There is a balance without putting the kids in danger and excepting the inevitable by living in reality of what teens are going to do no matter what you try to impose on them.

Screaming Nut- if you want to face a more realistic example, why don't we explore the effectiveness of that absurd "abstinence only" program waved around by the Xtian religionists?

You know, the one with the 85% failure rate?

As a parent one can either believe in the fairytale of that silly concept or live in the real world and make sure your child is safe from unwanted pregnancy and the risk of AIDS and have condoms available.

The phase of the teen years is based in experimentation, as much as a parent would prefer to keep their child in a box, we all know that it is impossible.

One can face these years as either a dictator or a guide, and probably the best is a little of both.

It's all about finding that balance.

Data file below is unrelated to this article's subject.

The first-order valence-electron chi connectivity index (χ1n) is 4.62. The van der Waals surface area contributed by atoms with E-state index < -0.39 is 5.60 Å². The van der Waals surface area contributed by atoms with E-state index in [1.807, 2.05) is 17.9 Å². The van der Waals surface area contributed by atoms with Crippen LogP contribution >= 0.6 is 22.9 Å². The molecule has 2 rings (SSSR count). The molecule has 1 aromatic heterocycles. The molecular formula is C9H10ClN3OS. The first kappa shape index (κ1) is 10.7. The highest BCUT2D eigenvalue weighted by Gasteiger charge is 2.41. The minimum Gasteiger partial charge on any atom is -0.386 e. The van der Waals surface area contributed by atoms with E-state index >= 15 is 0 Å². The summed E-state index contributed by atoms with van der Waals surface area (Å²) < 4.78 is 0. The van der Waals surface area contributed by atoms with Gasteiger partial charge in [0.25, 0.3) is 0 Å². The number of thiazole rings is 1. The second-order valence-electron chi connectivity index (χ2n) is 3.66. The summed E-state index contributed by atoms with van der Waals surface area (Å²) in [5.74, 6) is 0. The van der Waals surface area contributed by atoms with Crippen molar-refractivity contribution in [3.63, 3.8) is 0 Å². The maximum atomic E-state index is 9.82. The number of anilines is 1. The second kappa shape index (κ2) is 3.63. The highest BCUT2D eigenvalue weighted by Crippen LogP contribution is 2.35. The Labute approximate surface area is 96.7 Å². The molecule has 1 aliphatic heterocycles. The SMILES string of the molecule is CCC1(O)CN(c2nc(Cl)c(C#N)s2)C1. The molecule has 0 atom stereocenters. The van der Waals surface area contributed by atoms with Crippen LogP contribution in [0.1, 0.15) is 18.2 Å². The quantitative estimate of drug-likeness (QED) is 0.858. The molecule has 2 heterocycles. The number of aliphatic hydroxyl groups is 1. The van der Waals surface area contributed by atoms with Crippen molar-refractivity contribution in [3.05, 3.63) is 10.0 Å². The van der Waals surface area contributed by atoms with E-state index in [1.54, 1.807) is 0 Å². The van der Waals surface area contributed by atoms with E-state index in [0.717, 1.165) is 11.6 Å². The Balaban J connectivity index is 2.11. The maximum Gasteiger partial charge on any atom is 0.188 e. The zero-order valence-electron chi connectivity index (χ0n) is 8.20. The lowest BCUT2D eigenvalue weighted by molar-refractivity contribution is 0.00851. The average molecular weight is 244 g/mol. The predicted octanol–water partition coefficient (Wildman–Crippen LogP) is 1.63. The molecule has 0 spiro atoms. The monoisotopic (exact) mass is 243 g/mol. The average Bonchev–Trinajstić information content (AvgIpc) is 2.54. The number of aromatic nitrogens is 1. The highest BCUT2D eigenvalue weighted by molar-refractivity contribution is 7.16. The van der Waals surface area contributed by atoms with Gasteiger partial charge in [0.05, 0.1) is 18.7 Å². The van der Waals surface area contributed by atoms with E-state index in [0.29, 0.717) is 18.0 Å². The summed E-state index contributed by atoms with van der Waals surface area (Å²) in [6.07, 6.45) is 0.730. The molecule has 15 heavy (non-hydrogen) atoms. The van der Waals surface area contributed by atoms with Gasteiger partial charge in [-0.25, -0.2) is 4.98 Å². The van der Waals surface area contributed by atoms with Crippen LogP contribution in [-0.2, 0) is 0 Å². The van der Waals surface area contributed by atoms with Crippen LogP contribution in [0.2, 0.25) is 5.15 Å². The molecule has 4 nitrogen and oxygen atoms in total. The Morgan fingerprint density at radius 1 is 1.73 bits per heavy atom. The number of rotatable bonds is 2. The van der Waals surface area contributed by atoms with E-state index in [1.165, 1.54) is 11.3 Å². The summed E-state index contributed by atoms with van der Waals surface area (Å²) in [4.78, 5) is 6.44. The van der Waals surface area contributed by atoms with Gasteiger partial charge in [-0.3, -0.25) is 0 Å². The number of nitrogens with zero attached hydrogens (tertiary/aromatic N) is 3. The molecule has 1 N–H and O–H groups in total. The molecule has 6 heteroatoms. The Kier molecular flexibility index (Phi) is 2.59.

historymike said...

"Balance"? Hardly.

It's illegal behavior, pure and simple, and if I condone illegal behavior as a parent, I may as well let my kids hold up liquor stores, sell dope, or engage in any other illegal behavior.

And yes - I have made many mistakes in my life. That does not mean that I should be wishy-washy and let my kids make the same mistakes (or worse).

As far as "fairy tales," I would suggest that parents who think that they should sit back and let kids screw up their lives - under the delusion of "experimentation" - are the ones living in a fantasy world.

You want to lower the drinking age? Get some petitions, and maybe I'll sign them. But until the day that booze is legal for 16-year-olds, then I will do my job as a parent.